Activation of AMP-activated protein kinase inhibits protein synthesis associated with hypertrophy in the cardiac myocyte

Anita Y.M. Chan, Carrie Lynn M. Soltys, Martin E. Young, Christopher G. Proud, Jason R.B. Dyck

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249 Citations (Scopus)

Abstract

A necessary mediator of cardiac myocyte enlargement is protein synthesis, which is controlled at the levels of both translation initiation and elongation. Eukaryotic elongation factor-2 (eEF2) mediates the translocation step of peptide-chain elongation and is inhibited through phosphorylation by eEF2 kinase. In addition, p70S6 kinase can regulate protein synthesis by phosphorylating eEF2 kinase or via phosphorylation of ribosomal protein S6. We have recently shown that eEF2 kinase is also controlled by phosphorylation by AMP-activated protein kinase (AMPK), a key regulator of cellular energy homeostasis. Moreover, the mammalian target of rapamycin has also been shown to be inhibited, indirectly, by AMPK, thus leading to the inhibition of p70S6 kinase. Although AMPK activation has been shown to modulate protein synthesis, it is unknown whether AMPK could also be a regulator of cardiac hypertrophic growth. Therefore, we investigated the role of AMPK activation in regulating protein synthesis during both phenylephrine- and Akt-induced cardiac hypertrophy. Metformin and 5-aminoimidazole-4-carboxamide 1-β-D- ribofuranoside were used to activate AMPK in neonatal rat cardiac myocytes. Activation of AMPK significantly decreased protein synthesis induced by phenylephrine treatment or by expression of constitutively active Akt. Activation of AMPK also resulted in decreased p70S6 kinase phosphorylation and increased phosphorylation of eEF2, suggesting that inhibition of protein synthesis involves the eEF2 kinase/eEF2 axis and/or the p70S6 kinase pathway. Together, our data suggest that the inhibition of protein synthesis by pharmacological activation of AMPK may be a key regulatory mechanism by which hypertrophic growth can be controlled.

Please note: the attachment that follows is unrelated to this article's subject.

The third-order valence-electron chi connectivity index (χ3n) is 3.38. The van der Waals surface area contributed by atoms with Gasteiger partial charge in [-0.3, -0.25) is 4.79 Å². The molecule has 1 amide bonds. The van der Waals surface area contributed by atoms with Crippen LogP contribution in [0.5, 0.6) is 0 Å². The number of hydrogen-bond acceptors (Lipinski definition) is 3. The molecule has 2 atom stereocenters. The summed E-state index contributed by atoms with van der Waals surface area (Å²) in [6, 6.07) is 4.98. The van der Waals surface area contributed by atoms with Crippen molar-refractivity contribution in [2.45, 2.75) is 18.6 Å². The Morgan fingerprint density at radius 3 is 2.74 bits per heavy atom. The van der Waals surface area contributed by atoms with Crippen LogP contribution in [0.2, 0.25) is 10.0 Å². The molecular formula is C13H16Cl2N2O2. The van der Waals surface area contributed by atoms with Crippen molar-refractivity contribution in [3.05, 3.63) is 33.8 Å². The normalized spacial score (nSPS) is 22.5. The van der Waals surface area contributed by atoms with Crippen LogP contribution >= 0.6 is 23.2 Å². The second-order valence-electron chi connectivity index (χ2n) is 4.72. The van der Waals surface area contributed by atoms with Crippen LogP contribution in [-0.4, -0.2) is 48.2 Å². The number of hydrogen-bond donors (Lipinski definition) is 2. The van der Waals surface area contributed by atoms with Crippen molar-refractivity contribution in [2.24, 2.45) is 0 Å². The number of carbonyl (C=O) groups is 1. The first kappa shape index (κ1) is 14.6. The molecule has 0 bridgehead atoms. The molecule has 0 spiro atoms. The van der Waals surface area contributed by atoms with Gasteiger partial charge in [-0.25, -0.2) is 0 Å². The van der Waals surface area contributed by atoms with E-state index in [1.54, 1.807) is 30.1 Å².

Original languageEnglish
Pages (from-to)32771-32779
Number of pages9
JournalJournal of Biological Chemistry
Volume279
Issue number31
DOIs
Publication statusPublished - 30 Jul 2004
Externally publishedYes

ASJC Scopus subject areas

  • Biochemistry
  • Molecular Biology
  • Cell Biology

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